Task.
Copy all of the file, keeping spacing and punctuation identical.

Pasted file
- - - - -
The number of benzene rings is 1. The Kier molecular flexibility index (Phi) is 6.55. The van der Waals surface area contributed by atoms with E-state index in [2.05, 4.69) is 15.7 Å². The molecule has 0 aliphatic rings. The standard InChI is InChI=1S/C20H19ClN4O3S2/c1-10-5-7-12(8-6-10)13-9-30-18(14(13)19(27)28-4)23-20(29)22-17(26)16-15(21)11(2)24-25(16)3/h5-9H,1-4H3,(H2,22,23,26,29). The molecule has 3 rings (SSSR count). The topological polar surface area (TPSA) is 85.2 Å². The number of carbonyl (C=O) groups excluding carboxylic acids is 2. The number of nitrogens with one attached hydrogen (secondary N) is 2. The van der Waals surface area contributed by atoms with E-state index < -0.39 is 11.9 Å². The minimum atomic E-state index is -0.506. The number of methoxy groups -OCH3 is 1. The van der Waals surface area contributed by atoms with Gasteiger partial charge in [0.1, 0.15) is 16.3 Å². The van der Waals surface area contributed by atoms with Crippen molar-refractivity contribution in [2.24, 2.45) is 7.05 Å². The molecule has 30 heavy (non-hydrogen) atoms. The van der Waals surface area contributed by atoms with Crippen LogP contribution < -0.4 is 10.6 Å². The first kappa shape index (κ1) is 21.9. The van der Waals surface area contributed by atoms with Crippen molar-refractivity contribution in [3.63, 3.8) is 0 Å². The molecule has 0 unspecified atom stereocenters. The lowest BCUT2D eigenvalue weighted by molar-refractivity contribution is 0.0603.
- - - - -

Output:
The number of benzene rings is 1. The Kier molecular flexibility index (Phi) is 6.55. The van der Waals surface area contributed by atoms with E-state index in [2.05, 4.69) is 15.7 Å². The molecule has 0 aliphatic rings. The standard InChI is InChI=1S/C20H19ClN4O3S2/c1-10-5-7-12(8-6-10)13-9-30-18(14(13)19(27)28-4)23-20(29)22-17(26)16-15(21)11(2)24-25(16)3/h5-9H,1-4H3,(H2,22,23,26,29). The molecule has 3 rings (SSSR count). The topological polar surface area (TPSA) is 85.2 Å². The number of carbonyl (C=O) groups excluding carboxylic acids is 2. The number of nitrogens with one attached hydrogen (secondary N) is 2. The van der Waals surface area contributed by atoms with E-state index < -0.39 is 11.9 Å². The minimum atomic E-state index is -0.506. The number of methoxy groups -OCH3 is 1. The van der Waals surface area contributed by atoms with Gasteiger partial charge in [0.1, 0.15) is 16.3 Å². The van der Waals surface area contributed by atoms with Crippen molar-refractivity contribution in [2.24, 2.45) is 7.05 Å². The molecule has 30 heavy (non-hydrogen) atoms. The van der Waals surface area contributed by atoms with Crippen LogP contribution < -0.4 is 10.6 Å². The first kappa shape index (κ1) is 21.9. The van der Waals surface area contributed by atoms with Crippen molar-refractivity contribution in [3.63, 3.8) is 0 Å². The molecule has 0 unspecified atom stereocenters. The lowest BCUT2D eigenvalue weighted by molar-refractivity contribution is 0.0603.